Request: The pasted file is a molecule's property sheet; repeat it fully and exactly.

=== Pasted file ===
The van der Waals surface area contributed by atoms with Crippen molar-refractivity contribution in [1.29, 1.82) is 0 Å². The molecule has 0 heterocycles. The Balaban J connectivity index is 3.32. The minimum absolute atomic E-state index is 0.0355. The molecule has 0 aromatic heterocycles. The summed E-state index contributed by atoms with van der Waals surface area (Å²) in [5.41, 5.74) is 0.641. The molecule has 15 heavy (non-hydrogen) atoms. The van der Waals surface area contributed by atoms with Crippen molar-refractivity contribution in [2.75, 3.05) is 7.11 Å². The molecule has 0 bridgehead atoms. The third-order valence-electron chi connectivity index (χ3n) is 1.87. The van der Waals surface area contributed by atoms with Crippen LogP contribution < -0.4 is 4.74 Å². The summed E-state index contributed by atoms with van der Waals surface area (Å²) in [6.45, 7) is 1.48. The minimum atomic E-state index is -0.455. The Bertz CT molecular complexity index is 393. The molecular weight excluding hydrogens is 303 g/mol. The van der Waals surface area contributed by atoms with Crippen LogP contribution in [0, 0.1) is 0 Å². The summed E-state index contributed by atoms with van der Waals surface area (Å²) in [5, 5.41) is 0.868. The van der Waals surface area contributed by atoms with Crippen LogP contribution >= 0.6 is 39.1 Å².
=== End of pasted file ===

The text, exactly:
The van der Waals surface area contributed by atoms with Crippen molar-refractivity contribution in [1.29, 1.82) is 0 Å². The molecule has 0 heterocycles. The Balaban J connectivity index is 3.32. The minimum absolute atomic E-state index is 0.0355. The molecule has 0 aromatic heterocycles. The summed E-state index contributed by atoms with van der Waals surface area (Å²) in [5.41, 5.74) is 0.641. The molecule has 15 heavy (non-hydrogen) atoms. The van der Waals surface area contributed by atoms with Crippen molar-refractivity contribution in [2.75, 3.05) is 7.11 Å². The molecule has 0 bridgehead atoms. The third-order valence-electron chi connectivity index (χ3n) is 1.87. The van der Waals surface area contributed by atoms with Crippen LogP contribution < -0.4 is 4.74 Å². The summed E-state index contributed by atoms with van der Waals surface area (Å²) in [6.45, 7) is 1.48. The minimum atomic E-state index is -0.455. The Bertz CT molecular complexity index is 393. The molecular weight excluding hydrogens is 303 g/mol. The van der Waals surface area contributed by atoms with Crippen LogP contribution in [0, 0.1) is 0 Å². The summed E-state index contributed by atoms with van der Waals surface area (Å²) in [5, 5.41) is 0.868. The van der Waals surface area contributed by atoms with Crippen LogP contribution >= 0.6 is 39.1 Å².